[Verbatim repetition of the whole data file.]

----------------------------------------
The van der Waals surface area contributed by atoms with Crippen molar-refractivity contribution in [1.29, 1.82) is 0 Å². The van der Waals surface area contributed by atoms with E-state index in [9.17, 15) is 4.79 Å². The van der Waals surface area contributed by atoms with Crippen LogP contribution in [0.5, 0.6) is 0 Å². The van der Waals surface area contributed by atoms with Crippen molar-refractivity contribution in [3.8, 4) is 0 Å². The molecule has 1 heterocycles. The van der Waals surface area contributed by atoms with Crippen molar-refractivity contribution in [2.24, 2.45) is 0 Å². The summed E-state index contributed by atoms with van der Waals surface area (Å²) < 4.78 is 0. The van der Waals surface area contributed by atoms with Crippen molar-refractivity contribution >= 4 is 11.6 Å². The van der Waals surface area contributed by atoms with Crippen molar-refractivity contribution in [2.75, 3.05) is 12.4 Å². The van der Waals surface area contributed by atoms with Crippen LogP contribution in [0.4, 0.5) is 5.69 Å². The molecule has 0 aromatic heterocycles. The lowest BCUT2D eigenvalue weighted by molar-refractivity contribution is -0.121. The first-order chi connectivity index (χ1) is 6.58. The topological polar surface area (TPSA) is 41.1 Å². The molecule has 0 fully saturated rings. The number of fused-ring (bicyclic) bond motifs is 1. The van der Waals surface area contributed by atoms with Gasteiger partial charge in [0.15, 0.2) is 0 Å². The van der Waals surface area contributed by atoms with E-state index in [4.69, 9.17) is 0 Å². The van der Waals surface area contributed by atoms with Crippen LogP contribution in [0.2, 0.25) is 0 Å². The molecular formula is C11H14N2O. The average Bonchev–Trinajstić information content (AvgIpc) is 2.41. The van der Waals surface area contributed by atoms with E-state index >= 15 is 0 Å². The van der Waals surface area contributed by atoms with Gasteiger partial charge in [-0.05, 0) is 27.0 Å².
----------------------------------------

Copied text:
The van der Waals surface area contributed by atoms with Crippen molar-refractivity contribution in [1.29, 1.82) is 0 Å². The van der Waals surface area contributed by atoms with E-state index in [9.17, 15) is 4.79 Å². The van der Waals surface area contributed by atoms with Crippen LogP contribution in [0.5, 0.6) is 0 Å². The van der Waals surface area contributed by atoms with Crippen molar-refractivity contribution in [3.8, 4) is 0 Å². The molecule has 1 heterocycles. The van der Waals surface area contributed by atoms with Crippen molar-refractivity contribution in [2.24, 2.45) is 0 Å². The summed E-state index contributed by atoms with van der Waals surface area (Å²) < 4.78 is 0. The van der Waals surface area contributed by atoms with Crippen molar-refractivity contribution >= 4 is 11.6 Å². The van der Waals surface area contributed by atoms with Crippen molar-refractivity contribution in [2.75, 3.05) is 12.4 Å². The van der Waals surface area contributed by atoms with Crippen LogP contribution in [0.4, 0.5) is 5.69 Å². The molecule has 0 aromatic heterocycles. The lowest BCUT2D eigenvalue weighted by molar-refractivity contribution is -0.121. The first-order chi connectivity index (χ1) is 6.58. The topological polar surface area (TPSA) is 41.1 Å². The molecule has 0 fully saturated rings. The number of fused-ring (bicyclic) bond motifs is 1. The van der Waals surface area contributed by atoms with Gasteiger partial charge in [0.15, 0.2) is 0 Å². The van der Waals surface area contributed by atoms with E-state index in [4.69, 9.17) is 0 Å². The van der Waals surface area contributed by atoms with Crippen LogP contribution in [0.2, 0.25) is 0 Å². The molecular formula is C11H14N2O. The average Bonchev–Trinajstić information content (AvgIpc) is 2.41. The van der Waals surface area contributed by atoms with E-state index >= 15 is 0 Å². The van der Waals surface area contributed by atoms with Gasteiger partial charge in [-0.05, 0) is 27.0 Å².